Idaho wines are a big – and booming – business, according to new figures from the Idaho Wine Commission.
According to a study released on Dec. 17., the wine industry contributed $206.9 million in economic impact to the state through 2018, the most recent year for which information was available.
The study documents the explosive growth of Idaho’s wine businesses. In 1976, there was only one winery in Idaho. Now the state is home to 60. The number of Idaho wineries increased by nearly 58% over the last decade.
Idaho’s wine industry had direct revenues of $46 million in 2017, including $31.4 million from wineries. An additional $14.6 million was generated through mark-ups among retailers, restaurants and wholesalers.
The industry directly employed 520 workers in 2017, including 280 at wineries. Another 1,800 jobs were supported indirectly in sectors such as tourism, transportation, equipment sales and agricultural supplies.
“The grape growing and wine making industry provides a huge agriculture and economic benefit for Idaho,” said Moya Dolsby, executive director of the Idaho Wine Commission. “Our industry should be proud it has contributed to the development of new jobs, tourism spending and augmentation of Idaho’s economy.”
Idaho produced 2,800 tons of grapes and bottled 131,756 gallons of wine in 2018. Over 1,300 acres are currently planted as vineyards.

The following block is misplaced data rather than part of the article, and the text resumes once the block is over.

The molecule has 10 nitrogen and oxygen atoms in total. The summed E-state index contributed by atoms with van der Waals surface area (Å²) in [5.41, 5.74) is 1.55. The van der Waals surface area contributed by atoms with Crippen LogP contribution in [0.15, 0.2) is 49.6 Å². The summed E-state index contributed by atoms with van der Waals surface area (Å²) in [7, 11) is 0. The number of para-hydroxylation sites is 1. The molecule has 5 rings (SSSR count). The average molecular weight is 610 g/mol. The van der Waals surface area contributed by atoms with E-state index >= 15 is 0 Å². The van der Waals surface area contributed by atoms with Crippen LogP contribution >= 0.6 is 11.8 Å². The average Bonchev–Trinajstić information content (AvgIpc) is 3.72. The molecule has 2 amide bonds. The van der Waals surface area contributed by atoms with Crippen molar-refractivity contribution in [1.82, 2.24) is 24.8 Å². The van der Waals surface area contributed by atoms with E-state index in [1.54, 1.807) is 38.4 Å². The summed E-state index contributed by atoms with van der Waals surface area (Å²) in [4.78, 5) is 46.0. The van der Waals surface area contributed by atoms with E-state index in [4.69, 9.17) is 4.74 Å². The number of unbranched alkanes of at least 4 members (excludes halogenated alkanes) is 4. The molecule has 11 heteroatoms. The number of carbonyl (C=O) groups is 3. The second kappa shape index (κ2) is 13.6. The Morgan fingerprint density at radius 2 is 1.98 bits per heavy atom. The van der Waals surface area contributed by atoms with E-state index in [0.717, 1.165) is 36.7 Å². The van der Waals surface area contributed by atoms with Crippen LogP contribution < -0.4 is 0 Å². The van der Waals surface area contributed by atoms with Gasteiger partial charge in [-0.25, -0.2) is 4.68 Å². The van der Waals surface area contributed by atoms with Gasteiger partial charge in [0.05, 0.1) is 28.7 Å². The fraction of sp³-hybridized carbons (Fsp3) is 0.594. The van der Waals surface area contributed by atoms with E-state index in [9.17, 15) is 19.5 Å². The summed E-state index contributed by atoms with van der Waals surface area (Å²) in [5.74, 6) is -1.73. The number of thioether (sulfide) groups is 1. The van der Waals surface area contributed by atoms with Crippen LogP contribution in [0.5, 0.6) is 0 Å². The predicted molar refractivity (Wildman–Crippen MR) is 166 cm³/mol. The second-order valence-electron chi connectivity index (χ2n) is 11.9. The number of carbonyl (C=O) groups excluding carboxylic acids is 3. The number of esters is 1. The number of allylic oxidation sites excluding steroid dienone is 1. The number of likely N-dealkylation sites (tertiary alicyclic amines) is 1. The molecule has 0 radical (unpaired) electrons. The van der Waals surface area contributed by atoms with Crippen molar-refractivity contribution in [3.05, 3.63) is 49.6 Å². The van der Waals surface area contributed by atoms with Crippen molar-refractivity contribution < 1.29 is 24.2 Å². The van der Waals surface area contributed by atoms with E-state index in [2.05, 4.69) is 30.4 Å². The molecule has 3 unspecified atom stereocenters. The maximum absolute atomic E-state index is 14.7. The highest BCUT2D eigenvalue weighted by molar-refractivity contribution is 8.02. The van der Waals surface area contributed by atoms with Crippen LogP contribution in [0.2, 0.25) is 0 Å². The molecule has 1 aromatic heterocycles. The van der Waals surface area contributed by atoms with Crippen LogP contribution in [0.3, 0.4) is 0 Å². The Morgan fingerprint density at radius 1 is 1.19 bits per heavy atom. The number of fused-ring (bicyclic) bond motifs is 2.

Wine sales in Idaho more than doubled in the state between 2011 and 2017. Sales of wines produced in the state increased 51% between 2013 and 2017, which was faster than overall wine sales by volume. Currently, Idaho wines account for 10.5% of all wine sold in the state.
Regardless of the industry’s growth, the state’s wine businesses face some significant obstacles, according to the study. Survey respondents reported that wineries are often unable to secure financing needed to expand. Idaho also lacks banks that specialize in winery and vineyard loans, unlike Washington, Oregon and California.
The study documented that Idaho lacks sufficient bottling capacity and storage for its wines. While the number of vineyard acres continues to increase, in-state grape production is still quite modest. This causes many Idaho wineries to source grapes from out-of-state growers, most often from Washington.
“The Idaho Wine Commission will use this study to evaluate how the industry is doing,” Dolsby added. “We will use it to replicate successes while also identifying opportunities for improvement and growth.”
The study identified opportunities which the wine commission intends to pursue to continue the growth of Idaho vineyards and wineries. These include ongoing efforts to increase brand awareness of Idaho wines. They also include the expansion of support organizations that can offer financing, wine-production infrastructure, and training to Idaho’s grape growers and winemakers.
The Idaho Wine Commission is a state agency that supports and promotes all of Idaho’s grape growers and winemakers. The economic impact study was authored by Community Attributes Inc., a market research firm based in Seattle. It was funded by a specialty crop grant awarded to the wine commission by the Idaho State Department of Agriculture. The study pulled information from a variety of sources including the U.S. Census Bureau, the Alcohol and Tobacco Tax Trade Bureau, the Idaho State Tax Commission, and wine industry stakeholders.